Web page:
“God had taken back that precarious peace and filled the void of silence. It was still Judgment Day.”
It happens to hear combinations of words that, due to strange circumstances, are well suited to an object totally different from the original one. So it was for these: “scenario and substance”. There was talk of a city but they settled on the pages of Bae Myung-Hoon with very elegant grace and timing.
So what is it about? A place that is not only a frame but also a content, a background that becomes the protagonist and that enjoys all the privileges of a character within the narrative fabric: the Tower. As in the best psychological thrillers, the boundaries between good and bad blur ambiguously, the eye that observes always defines new and unexpected traits, leaving the reader, however, with the feeling that one side always remains dark and unknown, lunar. Here then is that each story can be interpreted (in short, this is what we did) as part of the character of this multifaceted and fascinating character as well as of the world in which he is immersed and with which he relates: power, dream, love, spirituality, destruction. , folly. But also: boredom and grotesque, bureaucracy and finance. The mammoth and Babelic Beanstalk (like the famous beanstalk from fairy tales) condenses the variability and unpredictability of the human in a building that has been a state and city and neighborhood and home: imagine a giant alien magnifying glass pointed at the Earth, to observe the most abject wickedness and the most inexplicable changes of course. The Tower is our lens. Thanks to this “satellite” perspective, we realize that from an external glance, every place in the novel dystopically reproduces the anomalies of our daily life; however, the same tangled dynamics of power, the hypocrisies, the trifles that permeate our experience cannot suffocate the unfathomable tension of the human soul towards what is beautiful and innocent and that smells of an uncontaminated elsewhere in which, without disturbing an ineffable god, some salvation be possible. And then Eun-soo’s appeal to millions of strangers, the nocturnal rallies of a verticalist with his horizontalist friend, the dream of a cottage by the sea, empathy with an elephant one step away from Nirvana, courage to detonate a bomb and not to detonate it … If the pressure of 674 floors compresses souls, times, conflicts in a space saturated with everything that we would honestly want to erase from our lives, there is, however, an equal and opposite force, a centrifugal energy that comes from individuals and gives us back hope.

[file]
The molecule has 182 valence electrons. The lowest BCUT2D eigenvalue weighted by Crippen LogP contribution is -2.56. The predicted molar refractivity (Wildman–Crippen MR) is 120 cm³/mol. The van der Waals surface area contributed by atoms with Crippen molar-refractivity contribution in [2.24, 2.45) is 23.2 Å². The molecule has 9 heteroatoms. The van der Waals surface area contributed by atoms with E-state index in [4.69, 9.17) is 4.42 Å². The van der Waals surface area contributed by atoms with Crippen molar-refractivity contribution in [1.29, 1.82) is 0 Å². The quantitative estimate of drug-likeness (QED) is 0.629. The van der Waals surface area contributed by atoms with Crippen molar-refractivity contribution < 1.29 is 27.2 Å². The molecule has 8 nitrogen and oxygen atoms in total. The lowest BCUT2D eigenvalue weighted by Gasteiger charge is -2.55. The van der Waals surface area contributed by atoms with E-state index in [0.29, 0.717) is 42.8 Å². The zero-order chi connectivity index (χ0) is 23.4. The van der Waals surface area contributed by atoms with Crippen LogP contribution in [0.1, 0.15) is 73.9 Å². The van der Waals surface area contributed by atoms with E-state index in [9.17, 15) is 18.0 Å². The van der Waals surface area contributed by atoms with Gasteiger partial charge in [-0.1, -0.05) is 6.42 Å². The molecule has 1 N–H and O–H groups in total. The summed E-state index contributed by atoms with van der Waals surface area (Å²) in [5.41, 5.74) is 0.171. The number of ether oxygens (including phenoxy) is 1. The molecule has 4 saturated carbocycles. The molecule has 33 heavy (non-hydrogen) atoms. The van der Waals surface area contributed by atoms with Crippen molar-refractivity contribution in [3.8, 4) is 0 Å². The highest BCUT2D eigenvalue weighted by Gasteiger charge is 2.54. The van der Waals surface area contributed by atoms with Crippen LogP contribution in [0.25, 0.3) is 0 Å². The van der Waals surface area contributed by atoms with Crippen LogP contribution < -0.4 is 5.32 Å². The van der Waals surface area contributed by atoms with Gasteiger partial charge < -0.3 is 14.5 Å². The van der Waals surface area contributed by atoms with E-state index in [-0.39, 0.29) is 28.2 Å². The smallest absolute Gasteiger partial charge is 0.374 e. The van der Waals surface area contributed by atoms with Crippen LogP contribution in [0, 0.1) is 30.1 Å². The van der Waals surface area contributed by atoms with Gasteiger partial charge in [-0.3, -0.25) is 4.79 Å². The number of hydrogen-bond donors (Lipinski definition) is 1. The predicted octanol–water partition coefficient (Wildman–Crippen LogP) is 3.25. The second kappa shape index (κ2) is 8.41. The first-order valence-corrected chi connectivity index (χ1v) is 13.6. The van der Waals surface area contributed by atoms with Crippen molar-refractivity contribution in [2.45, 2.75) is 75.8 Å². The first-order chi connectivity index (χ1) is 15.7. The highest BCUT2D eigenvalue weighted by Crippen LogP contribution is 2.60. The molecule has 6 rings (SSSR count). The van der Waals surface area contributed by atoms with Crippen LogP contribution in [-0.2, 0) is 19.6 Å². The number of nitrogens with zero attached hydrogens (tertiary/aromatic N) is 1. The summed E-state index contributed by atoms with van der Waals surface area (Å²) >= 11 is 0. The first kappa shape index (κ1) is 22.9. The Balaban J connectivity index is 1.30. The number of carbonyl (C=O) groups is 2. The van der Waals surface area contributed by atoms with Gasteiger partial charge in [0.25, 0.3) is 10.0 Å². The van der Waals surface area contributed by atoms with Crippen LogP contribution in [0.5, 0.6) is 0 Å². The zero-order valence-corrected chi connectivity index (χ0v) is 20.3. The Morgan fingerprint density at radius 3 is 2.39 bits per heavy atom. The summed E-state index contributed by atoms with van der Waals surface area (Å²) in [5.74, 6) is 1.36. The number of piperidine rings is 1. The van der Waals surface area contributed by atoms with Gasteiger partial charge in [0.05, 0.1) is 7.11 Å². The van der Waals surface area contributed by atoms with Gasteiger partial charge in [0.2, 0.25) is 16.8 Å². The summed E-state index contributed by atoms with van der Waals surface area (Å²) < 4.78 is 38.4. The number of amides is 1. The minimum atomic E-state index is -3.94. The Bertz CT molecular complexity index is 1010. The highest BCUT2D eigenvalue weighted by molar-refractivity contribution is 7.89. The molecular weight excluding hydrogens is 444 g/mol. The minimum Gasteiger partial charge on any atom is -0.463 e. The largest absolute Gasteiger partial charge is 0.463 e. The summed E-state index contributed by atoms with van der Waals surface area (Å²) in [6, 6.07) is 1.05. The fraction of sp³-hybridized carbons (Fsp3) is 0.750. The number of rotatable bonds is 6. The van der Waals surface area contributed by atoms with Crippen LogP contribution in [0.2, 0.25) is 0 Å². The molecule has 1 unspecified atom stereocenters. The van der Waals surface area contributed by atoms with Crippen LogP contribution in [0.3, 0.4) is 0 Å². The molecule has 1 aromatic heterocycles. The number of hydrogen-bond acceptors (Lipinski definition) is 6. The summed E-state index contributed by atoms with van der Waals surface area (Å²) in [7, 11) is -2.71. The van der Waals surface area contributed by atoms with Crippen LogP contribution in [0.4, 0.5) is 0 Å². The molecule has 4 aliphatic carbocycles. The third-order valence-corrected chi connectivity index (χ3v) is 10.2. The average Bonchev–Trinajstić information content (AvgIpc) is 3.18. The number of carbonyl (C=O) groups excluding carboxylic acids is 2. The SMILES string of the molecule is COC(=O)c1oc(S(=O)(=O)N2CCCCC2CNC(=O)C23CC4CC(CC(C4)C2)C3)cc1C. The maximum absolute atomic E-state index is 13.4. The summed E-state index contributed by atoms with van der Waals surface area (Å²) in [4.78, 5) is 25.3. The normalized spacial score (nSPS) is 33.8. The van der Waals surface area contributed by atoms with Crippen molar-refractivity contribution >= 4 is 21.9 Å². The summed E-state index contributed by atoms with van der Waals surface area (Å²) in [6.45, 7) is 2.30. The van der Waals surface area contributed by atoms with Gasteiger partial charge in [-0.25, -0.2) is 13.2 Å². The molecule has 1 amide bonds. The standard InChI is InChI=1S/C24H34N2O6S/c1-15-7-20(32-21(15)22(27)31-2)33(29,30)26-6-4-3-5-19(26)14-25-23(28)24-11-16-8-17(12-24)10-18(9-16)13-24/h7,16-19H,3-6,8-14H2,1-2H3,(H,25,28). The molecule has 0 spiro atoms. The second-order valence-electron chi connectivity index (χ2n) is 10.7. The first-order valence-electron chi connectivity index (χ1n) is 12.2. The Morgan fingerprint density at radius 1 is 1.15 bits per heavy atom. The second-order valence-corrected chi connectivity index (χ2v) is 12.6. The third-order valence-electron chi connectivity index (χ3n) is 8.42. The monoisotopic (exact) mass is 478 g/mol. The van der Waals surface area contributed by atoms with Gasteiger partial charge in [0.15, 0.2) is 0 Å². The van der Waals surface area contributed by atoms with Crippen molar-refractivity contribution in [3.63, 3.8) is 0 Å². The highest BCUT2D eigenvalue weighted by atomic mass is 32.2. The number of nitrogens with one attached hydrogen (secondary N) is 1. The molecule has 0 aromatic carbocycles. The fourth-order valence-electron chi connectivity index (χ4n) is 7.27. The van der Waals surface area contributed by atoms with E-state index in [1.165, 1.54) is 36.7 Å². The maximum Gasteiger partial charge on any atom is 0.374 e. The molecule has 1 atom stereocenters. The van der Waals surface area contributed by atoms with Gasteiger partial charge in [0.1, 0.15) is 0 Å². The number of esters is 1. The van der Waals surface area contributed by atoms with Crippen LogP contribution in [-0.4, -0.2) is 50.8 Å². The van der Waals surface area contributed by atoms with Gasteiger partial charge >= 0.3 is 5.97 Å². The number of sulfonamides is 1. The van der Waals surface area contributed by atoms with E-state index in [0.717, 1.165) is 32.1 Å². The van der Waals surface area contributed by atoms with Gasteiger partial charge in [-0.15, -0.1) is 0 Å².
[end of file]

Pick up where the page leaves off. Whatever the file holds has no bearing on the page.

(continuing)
Now: it’s not that all this positivity is immediately deducible from the pages of Bae Myung-Hoon, often ironic, sometimes distressing, mostly overwhelming for that disarming contact between reality and fiction that makes each of our smiles a little embarrassed. (“Guess what the reward? A staff reduction of 50%. If we had managed to fulfill our duty with half the staff, what was the problem with staying like this permanently?”). If science fiction has always told something of the real, it now seems that reality has enough science fiction to feed literature without prodigious machinery or artificial intelligences: we have settled down, we accept as natural the isolation, the division, the removal from the ground as a metaphor for distance from our human being, all a little more alien to each other and above all to ourselves. We think, however, that as long as someone (a writer, a child, a mad scientist) still chooses to write a book like this or to make a speech like this, to proclaim a “stop everyone, look in the mirror!”, We can still slow down the mad rush towards alienation and even make someone back to what kind and good we still have to save.
Bae Myung-Hoon, Tower, ADD Editore, Torino, 2022
Original edition: 타워, 2009